By Maria Rowena M. Baltazar
Rice production is very important to the food supply and national economies of Nepal and Cambodia. However, these countries suffer from low production of rice caused by insufficient rain, irrigation problems, flooding, lack of seeds, and outdated traditional technology.
Accelerating the Adoption of Stress-Tolerant Rice Varieties by Smallholder Farmers in Nepal and Cambodia (USAID-ASTV) was launched to help solve some of the problems plaguing their rice productivity. The project seeks to contribute to the efforts of the United States Agency for International Development (USAID) and the governments of Nepal and Cambodia toward poverty and hunger reduction and increase food and income security for resource-poor farm households, through provision and distribution of high-yielding rice varieties tolerant of abiotic stresses.
USAID-ASTV, funded by USAID, recently concluded its inception and planning workshop for Nepal in Hotel Annapurna, Kathmandu on 16 September. The event had intensive discussions on quality seed production of STRVs and multiplication by both public and private sector, as well as how the project can capitalize on the seed system and new seed policy in Nepal for the success of the project.
Welcoming the participants totalling 110 in the opening session, Director General Yubak Dhoj G.C. of the Department of Agriculture, Government of Nepal, acknowledged IRRI’s efforts for providing about 252,000 tons of seeds of different stress-tolerant rice varieties (STRVs) such as drought-tolerant, Sukkhadhan 1 to 6 and submergence-tolerant, Swarna-Sub1 and Samba Mahsuri-Sub1, to name a few.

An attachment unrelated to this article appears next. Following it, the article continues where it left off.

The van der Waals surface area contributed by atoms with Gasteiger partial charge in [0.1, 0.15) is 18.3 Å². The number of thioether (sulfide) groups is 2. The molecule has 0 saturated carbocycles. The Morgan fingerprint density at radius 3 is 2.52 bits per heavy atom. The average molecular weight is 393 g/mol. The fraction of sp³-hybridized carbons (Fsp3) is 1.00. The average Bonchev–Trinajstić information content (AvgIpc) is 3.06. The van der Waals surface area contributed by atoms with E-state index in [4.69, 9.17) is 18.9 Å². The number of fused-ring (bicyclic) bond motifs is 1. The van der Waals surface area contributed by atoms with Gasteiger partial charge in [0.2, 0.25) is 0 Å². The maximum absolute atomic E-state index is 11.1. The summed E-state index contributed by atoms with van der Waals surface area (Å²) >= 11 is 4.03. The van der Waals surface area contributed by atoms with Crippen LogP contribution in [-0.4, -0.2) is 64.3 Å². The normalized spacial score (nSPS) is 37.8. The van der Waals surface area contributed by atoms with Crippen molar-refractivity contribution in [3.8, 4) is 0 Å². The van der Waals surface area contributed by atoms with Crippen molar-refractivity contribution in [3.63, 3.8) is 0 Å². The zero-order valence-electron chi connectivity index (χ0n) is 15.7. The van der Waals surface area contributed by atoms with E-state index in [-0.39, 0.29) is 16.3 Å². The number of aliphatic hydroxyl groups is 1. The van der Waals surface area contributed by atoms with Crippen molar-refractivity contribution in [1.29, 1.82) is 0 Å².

“Farmers in Nepal will have more STRV seeds available to them,” said Director General Dhoj. “They will adopt more of the varieties once the seeds are disseminated to them.”
Dr. Abdelbagi Ismail, overall project leader and IRRI principal scientist, acknowledge the contribution of all the participants to the group discussions and workplan development for the project’s main activities. These are the drought- and flood-tolerant varieties; seed production and distribution and policy issues; biotic stresses; gender and social equity; GIS and targeting; and M&E and other socio-economic studies.
Meanwhile, Dr. Faith Bartz from USAID-Washington, presented the Feed the Future program, the U.S. Presidential food security initiative, to which this new project is aligned.
“I would like to see strong collaboration of project stakeholders with agriculture secretaries and ministers in achieving the project’s activities and updates,” said USAID Mission in Nepal AID Project Development Specialist, Mr. Navin Hada. He encouraged the project implementors to come up with strong coordination mechanism with public and private sector.
“The USAID has been helping to establish foundation in agriculture research and development in Nepal,” said Chief Guest, Mr. Uttam K. Bhattarai, Secretary, Ministry of Agricultural Development, Government of Nepal stated, “Now, it provides funds through IRRI for disseminating and promoting drought and submergence-tolerant as well as mid-mountain rice varieties to increase rice production.”
During the closing of the program Dr. Ismail remarked that “such active and enthusiastic participation and involvement of all partners will ensure successful implementation of the project.”
Dr. Uma Shankar Singh, acting IRRI representative to India and Nepal, and Dr. Bhaba Tripathi, senior associate scientist in IRRI-Nepal office, served as overall coordinators for the event.